Some of the driving ideals behind the central character, Rick Daly, were related to sexuality and its abusive and non-abusive forms. As he matures Rick learns to become less selfish and earns some degree of redemption. Rick has been confused about Right and Wrong and gradually arrives at what he calls “the fair thing principle.” Rick grew up in the seventies and eighties in an Australia with a fairly aggressive sexual culture. An example of looking back at this culture from the standpoint of the present day is the internationally well-known podcast, “The Teacher’s Pet,” by Hedley Thomas of the newspaper, The Australian. Apart from examining a cold case disappearance and probable murder, the podcast looks into alleged teacher/schoolgirl sex rings at several high schools on Sydney’s northern beaches, one of which I taught at (Cromer High School). Rick loathes hypocrisy, the stupidity and gross unfairness of many authorities. Governments and courts often seem overly influenced by cultural and political fashion.
This novel expertly uses history to tell an engrossing story. Was history an important aspect for you in this novel or did this develop organically while writing?
As a former English and History teacher I have always been fascinated by History and its links to the present day. The changing attitudes to sexuality throughout historical and contemporary periods necessarily came to the fore as Rick becomes caught up in them.
I have long been a student of the Holocaust and the Third Reich and, as history is always written by the winners, I appreciate how difficult it is to arrive at even an approximation of the objective truth. While in no way do I condone the many crimes of the Third Reich I find myself bemused at how any attempt to examine this era can so easily be shouted down if it differs ever so little from the official version. The Holocaust was a terrible event but it is no more sacred than are the other mass killings or genocides that occurred before it or since.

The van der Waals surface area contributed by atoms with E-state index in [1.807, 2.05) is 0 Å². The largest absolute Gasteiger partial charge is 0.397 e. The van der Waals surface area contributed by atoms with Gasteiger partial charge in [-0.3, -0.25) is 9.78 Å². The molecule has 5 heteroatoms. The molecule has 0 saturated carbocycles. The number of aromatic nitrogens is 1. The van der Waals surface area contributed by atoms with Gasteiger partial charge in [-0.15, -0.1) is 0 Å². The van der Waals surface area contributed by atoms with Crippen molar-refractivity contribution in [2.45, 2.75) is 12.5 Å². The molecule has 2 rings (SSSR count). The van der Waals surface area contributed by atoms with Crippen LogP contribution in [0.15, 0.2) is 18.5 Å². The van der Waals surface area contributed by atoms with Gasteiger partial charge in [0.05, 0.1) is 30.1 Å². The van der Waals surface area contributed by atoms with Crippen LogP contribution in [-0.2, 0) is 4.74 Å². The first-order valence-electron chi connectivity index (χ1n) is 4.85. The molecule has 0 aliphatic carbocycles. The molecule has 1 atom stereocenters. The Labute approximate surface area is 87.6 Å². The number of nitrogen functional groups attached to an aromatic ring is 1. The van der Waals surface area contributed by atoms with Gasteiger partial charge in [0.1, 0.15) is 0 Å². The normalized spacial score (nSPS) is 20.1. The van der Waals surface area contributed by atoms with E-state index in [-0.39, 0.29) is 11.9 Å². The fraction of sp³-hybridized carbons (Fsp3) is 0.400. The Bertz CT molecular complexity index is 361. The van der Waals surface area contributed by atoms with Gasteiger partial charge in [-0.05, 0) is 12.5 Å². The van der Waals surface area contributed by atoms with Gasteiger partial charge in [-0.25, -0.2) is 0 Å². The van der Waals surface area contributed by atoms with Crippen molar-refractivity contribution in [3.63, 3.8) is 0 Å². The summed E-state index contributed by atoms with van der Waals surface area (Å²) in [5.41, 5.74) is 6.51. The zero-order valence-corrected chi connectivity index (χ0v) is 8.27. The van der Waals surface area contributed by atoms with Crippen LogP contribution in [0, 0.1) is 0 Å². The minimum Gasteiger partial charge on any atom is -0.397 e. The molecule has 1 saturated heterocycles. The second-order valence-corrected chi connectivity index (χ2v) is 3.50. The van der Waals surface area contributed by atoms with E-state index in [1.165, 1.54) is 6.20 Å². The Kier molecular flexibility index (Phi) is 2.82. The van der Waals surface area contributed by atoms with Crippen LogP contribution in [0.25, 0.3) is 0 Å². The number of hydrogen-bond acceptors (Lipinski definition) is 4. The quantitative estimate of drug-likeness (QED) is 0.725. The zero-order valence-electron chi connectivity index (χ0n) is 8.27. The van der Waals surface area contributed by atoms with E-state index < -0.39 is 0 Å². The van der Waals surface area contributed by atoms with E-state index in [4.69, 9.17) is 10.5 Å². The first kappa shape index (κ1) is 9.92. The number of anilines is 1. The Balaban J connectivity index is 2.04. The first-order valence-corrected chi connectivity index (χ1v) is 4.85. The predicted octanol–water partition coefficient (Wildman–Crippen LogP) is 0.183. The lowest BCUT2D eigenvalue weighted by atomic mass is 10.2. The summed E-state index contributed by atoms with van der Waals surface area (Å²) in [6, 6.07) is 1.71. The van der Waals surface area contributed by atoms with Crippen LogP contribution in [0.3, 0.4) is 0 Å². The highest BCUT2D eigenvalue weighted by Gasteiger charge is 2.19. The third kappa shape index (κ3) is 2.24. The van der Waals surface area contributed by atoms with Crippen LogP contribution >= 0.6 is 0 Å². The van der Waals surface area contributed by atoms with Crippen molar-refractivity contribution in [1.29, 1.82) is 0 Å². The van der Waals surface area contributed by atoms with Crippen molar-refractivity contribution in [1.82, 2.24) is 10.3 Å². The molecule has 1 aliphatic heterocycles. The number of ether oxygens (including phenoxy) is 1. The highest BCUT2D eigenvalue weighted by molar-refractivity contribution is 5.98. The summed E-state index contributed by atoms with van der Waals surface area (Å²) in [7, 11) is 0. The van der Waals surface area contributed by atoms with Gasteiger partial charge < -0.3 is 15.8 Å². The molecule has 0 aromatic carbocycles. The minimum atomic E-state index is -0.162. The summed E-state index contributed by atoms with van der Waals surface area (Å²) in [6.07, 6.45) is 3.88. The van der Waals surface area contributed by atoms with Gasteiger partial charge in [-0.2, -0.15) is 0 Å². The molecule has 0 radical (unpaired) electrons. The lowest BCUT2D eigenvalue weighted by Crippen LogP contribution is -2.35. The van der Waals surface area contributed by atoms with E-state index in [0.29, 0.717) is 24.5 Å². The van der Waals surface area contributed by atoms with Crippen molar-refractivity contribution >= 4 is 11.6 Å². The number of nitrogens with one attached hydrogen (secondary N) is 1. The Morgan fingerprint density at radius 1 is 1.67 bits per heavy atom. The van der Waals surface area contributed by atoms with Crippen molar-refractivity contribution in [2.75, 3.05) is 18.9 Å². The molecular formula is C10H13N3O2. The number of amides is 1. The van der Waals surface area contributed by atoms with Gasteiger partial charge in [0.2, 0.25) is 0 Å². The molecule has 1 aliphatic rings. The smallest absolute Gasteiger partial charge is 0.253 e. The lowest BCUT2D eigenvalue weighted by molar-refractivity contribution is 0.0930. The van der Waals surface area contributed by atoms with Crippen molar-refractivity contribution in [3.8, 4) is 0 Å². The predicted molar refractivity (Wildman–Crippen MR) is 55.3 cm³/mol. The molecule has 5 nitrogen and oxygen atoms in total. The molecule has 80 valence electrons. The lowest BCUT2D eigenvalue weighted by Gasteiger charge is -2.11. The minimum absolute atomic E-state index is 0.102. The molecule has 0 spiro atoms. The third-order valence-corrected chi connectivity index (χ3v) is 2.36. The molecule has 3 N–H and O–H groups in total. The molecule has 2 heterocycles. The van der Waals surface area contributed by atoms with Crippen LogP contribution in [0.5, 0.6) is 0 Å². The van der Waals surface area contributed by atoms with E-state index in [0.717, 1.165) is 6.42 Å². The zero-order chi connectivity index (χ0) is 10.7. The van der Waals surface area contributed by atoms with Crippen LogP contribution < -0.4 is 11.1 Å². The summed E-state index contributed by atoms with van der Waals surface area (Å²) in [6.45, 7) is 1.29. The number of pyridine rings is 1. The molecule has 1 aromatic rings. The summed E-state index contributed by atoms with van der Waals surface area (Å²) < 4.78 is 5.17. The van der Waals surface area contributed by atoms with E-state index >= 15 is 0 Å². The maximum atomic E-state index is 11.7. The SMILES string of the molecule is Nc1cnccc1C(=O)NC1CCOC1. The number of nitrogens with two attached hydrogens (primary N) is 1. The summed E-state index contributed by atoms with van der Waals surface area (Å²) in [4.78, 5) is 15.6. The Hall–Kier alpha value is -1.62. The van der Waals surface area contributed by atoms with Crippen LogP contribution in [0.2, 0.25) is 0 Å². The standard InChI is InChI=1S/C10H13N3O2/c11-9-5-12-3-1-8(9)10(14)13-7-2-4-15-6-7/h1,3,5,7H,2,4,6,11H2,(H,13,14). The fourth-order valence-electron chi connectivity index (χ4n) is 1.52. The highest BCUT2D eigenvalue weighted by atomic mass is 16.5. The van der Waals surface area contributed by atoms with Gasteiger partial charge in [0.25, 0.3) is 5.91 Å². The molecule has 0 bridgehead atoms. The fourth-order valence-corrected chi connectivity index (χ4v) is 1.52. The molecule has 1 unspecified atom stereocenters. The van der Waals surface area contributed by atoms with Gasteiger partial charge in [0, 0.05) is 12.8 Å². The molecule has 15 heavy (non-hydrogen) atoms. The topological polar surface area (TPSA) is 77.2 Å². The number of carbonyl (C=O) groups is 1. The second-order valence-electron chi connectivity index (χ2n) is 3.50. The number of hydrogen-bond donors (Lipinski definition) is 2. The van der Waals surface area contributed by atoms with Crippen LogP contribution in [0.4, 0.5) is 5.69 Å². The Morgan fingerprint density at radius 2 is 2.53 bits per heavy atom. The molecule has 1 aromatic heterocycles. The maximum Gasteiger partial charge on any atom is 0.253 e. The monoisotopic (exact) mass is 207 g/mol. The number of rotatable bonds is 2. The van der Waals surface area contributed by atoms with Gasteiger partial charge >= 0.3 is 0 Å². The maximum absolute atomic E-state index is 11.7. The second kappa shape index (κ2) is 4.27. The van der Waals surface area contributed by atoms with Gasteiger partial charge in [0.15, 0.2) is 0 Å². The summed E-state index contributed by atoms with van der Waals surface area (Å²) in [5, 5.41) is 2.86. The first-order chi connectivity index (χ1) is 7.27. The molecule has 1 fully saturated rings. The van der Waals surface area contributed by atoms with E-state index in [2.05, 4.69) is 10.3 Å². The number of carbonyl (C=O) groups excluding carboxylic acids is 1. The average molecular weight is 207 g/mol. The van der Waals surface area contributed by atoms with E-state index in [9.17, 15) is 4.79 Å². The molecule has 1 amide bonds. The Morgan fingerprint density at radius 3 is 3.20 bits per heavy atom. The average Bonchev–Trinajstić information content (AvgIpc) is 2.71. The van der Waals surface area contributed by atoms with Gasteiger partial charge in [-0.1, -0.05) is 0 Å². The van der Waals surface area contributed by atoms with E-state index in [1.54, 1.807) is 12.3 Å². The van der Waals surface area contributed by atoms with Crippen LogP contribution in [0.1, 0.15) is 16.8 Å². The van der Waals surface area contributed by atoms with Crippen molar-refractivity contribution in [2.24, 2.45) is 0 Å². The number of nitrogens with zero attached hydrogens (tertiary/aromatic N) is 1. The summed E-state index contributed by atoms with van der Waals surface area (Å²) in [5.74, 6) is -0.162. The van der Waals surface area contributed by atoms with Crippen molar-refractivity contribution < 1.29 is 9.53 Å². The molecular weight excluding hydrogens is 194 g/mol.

What is the next book that you are working on and when will it be available?
In addition to this novel, I also have a published work of non-fiction about child loss and grief. It is called, “Waiting for a Miracle – Life in the Dead Zone.” As for my next book, I haven’t decided whether to work on another novel or non-fiction piece. In either case it won’t be available until next year at the earliest.
In the land of flaunted sex, money, and flexible rules, an ambitious but lonely Rick Daly faces his demons.
Rick Daly has established a business in the exotic surroundings of the Philippines, while simultaneously discovering Marilyn Delgado, the woman of his dreams.
However, a clash of cultures and his own naiveté lead to disaster. Falsely accused of a sexual crime, Rick loses both his freedom and his business. To add insult to injury, a prison escape merely amounts to switching jails.